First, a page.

Concrete Progress: Blacktop Agriculture

Concrete Progress is an ongoing series of columns by Peter Brewitt devoted to exploring America’s infrastructure. It is part of Orion’s two-year Reimagining Infrastructure project.

Think of a farm. What do you imagine?

I’m guessing that most of you picture something from the label on a jug of organic milk. Some place way out in the countryside, maybe down a dirt road, with Old McDonald plowing the fields.

You probably don’t think of Urbandale Farm. In the city of Lansing, Michigan, beneath the rumble of the I-496 ring road, onions and beans and the craziest tomatoes I’ve ever seen grow up next to the sidewalk, lovingly tended by welders and interior designers. These concrete farmers walk to the fields from their houses down the block, maybe stopping to get a coffee at a convenience store. Trucks roar by. It is not a rural idyll.

But when I first saw it, at dawn, Urbandale looked a lot like Old McDonald’s farm. I’d rolled in to Michigan the night before—Lansing being a stop along my road trip from Santa Cruz, California to northern Vermont—and I slept in the farmhouse. After munching some kale scramble, I pulled on an extra shirt against the mist and tromped out to a field of peppers and leafy greens, joining the chuckles of the farm workers as they said good morning and talked over the day’s tasks. Dew soaked the hems of my jeans. The farm cat slinked intently though rows of vegetables. Right there in a city of 100,000 people.

Lansing sits in the palm of the hand Michiganders always show you when you ask where they’re from. The Urbandale section, in Lansing’s Eastside, used to be a neighborhood of autoworkers, but in recent years it’s taken many of the same economic punches that have bruised the rest of the state. The neighborhood is dotted with foreclosed homes and abandoned lots. Many of the occupied houses are crumbling—Urbandale sits in the flood plain of the Red Cedar River, so you’re not allowed to build or even significantly improve your house there. As the neighborhood struggles, and people move out, more and more lots go vacant. Most of these lots are overseen by the City of Lansing and the Ingham County Land Bank, which mows the grass and shovels the snow and tries to revitalize the empty spaces.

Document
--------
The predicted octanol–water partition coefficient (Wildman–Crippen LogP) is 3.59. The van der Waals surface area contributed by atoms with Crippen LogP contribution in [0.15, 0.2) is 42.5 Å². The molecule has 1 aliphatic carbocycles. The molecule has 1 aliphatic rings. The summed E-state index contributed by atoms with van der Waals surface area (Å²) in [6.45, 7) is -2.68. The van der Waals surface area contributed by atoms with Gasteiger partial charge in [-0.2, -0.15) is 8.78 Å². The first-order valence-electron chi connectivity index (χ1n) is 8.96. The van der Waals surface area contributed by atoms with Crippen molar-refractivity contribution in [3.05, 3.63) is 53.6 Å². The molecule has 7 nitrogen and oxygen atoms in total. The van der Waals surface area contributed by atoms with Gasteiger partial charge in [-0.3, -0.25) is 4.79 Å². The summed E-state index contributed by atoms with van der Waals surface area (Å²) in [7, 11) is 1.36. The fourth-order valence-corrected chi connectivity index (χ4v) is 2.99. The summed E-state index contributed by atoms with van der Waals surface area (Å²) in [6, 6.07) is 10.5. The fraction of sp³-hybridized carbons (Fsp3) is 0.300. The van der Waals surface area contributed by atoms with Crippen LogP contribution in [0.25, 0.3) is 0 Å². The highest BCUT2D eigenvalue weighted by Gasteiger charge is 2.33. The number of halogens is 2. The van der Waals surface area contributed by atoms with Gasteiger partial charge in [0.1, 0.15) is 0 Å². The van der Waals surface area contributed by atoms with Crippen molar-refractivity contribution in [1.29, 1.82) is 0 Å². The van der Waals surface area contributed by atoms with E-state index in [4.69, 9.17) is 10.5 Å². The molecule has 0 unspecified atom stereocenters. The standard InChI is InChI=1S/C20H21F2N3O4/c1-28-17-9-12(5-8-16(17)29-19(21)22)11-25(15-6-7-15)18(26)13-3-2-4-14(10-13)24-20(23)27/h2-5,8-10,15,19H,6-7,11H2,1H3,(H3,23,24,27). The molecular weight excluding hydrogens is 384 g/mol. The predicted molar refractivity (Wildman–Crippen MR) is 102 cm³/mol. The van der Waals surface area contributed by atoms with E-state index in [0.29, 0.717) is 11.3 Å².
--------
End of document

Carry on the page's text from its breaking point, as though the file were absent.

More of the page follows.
Such a place does not make a profitable site for a grocery store, so residents with limited access to transportation have to work hard just to buy vegetables. Urbandale is one of hundreds of “food deserts”—a controversial term, but an apt one—in poor or sparsely populated communities across the country. The USDA tells us that 23.5 million Americans live in them. That’s like Connecticut and New York combined. We hear a lot about income inequality in America, but not so much about its offspring, food inequality. Our gigantic food infrastructure grows, packs, and ships vast cornucopias of produce from all over the world every day, but that system passes a lot of people by.

Urbandale Farm is the brainchild of Laura DeLind and Linda Anderson, two longtime members of Lansing’s local food scene. For a while, Eastside Lansing had a greenhouse and a farmer’s market, but no actual farm. In 2009, Laura and Linda learned that while you cannot build in the floodplain, you can grow food there. The two women found a foreclosed lot that looked promising and asked the Land Bank whether they could farm it. The Land Bank let them have the place, and the Lansing Urban Farm Project was born.

The goal of the project was to cultivate not just healthy food, but a healthy community. Food deserts are an outgrowth of civic dislocation: In twenty-first-century America, our nourishment comes from far away. So, of course, do most of our things. The globalized life offers amazing benefits (I would look like a scarecrow if I had to sew my own shirts) but it makes communities less connected and in some ways, more expendable. In a neighborhood like Urbandale a farm could, perhaps, provide not just food, but a space to help return the community to itself.